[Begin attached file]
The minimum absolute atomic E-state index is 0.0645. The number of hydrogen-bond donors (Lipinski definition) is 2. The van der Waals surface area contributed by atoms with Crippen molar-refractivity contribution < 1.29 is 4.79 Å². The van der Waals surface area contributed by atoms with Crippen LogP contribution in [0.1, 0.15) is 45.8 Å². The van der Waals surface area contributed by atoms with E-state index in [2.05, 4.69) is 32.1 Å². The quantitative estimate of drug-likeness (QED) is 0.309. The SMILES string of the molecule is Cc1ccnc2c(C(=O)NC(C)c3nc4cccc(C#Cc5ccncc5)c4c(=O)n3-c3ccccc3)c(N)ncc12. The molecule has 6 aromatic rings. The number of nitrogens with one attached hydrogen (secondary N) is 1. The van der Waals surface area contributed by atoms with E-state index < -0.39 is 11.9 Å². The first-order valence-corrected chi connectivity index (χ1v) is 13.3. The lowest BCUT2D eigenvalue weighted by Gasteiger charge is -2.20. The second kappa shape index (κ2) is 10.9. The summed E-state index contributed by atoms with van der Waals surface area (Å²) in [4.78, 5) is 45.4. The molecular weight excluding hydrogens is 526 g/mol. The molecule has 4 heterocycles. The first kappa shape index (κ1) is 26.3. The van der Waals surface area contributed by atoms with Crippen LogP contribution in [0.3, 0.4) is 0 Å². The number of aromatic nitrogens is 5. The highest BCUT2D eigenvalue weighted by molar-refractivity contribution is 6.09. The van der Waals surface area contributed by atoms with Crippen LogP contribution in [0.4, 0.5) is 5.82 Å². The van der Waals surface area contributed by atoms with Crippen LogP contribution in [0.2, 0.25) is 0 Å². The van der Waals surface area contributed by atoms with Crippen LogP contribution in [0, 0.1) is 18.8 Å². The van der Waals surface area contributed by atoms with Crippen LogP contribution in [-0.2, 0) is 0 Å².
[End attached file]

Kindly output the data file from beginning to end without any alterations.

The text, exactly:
The minimum absolute atomic E-state index is 0.0645. The number of hydrogen-bond donors (Lipinski definition) is 2. The van der Waals surface area contributed by atoms with Crippen molar-refractivity contribution < 1.29 is 4.79 Å². The van der Waals surface area contributed by atoms with Crippen LogP contribution in [0.1, 0.15) is 45.8 Å². The van der Waals surface area contributed by atoms with E-state index in [2.05, 4.69) is 32.1 Å². The quantitative estimate of drug-likeness (QED) is 0.309. The SMILES string of the molecule is Cc1ccnc2c(C(=O)NC(C)c3nc4cccc(C#Cc5ccncc5)c4c(=O)n3-c3ccccc3)c(N)ncc12. The molecule has 6 aromatic rings. The number of nitrogens with one attached hydrogen (secondary N) is 1. The van der Waals surface area contributed by atoms with E-state index < -0.39 is 11.9 Å². The first-order valence-corrected chi connectivity index (χ1v) is 13.3. The lowest BCUT2D eigenvalue weighted by Gasteiger charge is -2.20. The second kappa shape index (κ2) is 10.9. The summed E-state index contributed by atoms with van der Waals surface area (Å²) in [4.78, 5) is 45.4. The molecular weight excluding hydrogens is 526 g/mol. The molecule has 4 heterocycles. The first kappa shape index (κ1) is 26.3. The van der Waals surface area contributed by atoms with Crippen LogP contribution in [0.3, 0.4) is 0 Å². The number of aromatic nitrogens is 5. The highest BCUT2D eigenvalue weighted by molar-refractivity contribution is 6.09. The van der Waals surface area contributed by atoms with Crippen LogP contribution in [0.4, 0.5) is 5.82 Å². The van der Waals surface area contributed by atoms with Crippen LogP contribution in [0.2, 0.25) is 0 Å². The van der Waals surface area contributed by atoms with Crippen LogP contribution in [0, 0.1) is 18.8 Å². The van der Waals surface area contributed by atoms with Crippen LogP contribution in [-0.2, 0) is 0 Å².